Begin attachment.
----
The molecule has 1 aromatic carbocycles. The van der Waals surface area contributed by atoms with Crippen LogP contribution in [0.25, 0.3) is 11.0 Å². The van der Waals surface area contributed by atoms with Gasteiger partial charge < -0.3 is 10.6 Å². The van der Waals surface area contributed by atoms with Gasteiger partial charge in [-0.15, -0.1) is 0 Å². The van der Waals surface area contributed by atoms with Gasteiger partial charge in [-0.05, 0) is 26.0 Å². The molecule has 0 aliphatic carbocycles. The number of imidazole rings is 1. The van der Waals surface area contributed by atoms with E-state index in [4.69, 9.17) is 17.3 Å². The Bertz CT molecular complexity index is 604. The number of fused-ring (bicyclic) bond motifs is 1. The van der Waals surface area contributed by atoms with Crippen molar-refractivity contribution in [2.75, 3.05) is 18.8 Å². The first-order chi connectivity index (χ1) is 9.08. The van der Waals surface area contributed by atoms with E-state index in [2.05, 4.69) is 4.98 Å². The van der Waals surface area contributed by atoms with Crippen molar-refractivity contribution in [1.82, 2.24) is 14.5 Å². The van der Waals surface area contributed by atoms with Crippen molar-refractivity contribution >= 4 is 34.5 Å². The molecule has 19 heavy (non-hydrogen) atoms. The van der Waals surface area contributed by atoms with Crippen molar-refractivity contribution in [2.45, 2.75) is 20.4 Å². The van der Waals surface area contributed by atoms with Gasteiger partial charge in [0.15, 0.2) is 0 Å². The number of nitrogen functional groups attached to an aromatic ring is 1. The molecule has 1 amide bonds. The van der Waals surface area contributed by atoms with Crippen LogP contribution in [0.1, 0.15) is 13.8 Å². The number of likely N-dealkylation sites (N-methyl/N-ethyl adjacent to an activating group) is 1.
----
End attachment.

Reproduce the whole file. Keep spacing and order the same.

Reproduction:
The molecule has 1 aromatic carbocycles. The van der Waals surface area contributed by atoms with Crippen LogP contribution in [0.25, 0.3) is 11.0 Å². The van der Waals surface area contributed by atoms with Gasteiger partial charge < -0.3 is 10.6 Å². The van der Waals surface area contributed by atoms with Gasteiger partial charge in [-0.15, -0.1) is 0 Å². The van der Waals surface area contributed by atoms with Gasteiger partial charge in [-0.05, 0) is 26.0 Å². The molecule has 0 aliphatic carbocycles. The number of imidazole rings is 1. The van der Waals surface area contributed by atoms with E-state index in [4.69, 9.17) is 17.3 Å². The Bertz CT molecular complexity index is 604. The number of fused-ring (bicyclic) bond motifs is 1. The van der Waals surface area contributed by atoms with Crippen molar-refractivity contribution in [2.75, 3.05) is 18.8 Å². The first-order chi connectivity index (χ1) is 9.08. The van der Waals surface area contributed by atoms with E-state index in [2.05, 4.69) is 4.98 Å². The van der Waals surface area contributed by atoms with Crippen molar-refractivity contribution in [1.82, 2.24) is 14.5 Å². The van der Waals surface area contributed by atoms with Crippen molar-refractivity contribution >= 4 is 34.5 Å². The molecule has 19 heavy (non-hydrogen) atoms. The van der Waals surface area contributed by atoms with Crippen molar-refractivity contribution in [2.45, 2.75) is 20.4 Å². The van der Waals surface area contributed by atoms with Gasteiger partial charge in [0.15, 0.2) is 0 Å². The number of nitrogen functional groups attached to an aromatic ring is 1. The molecule has 1 amide bonds. The van der Waals surface area contributed by atoms with Crippen LogP contribution in [0.1, 0.15) is 13.8 Å². The number of likely N-dealkylation sites (N-methyl/N-ethyl adjacent to an activating group) is 1.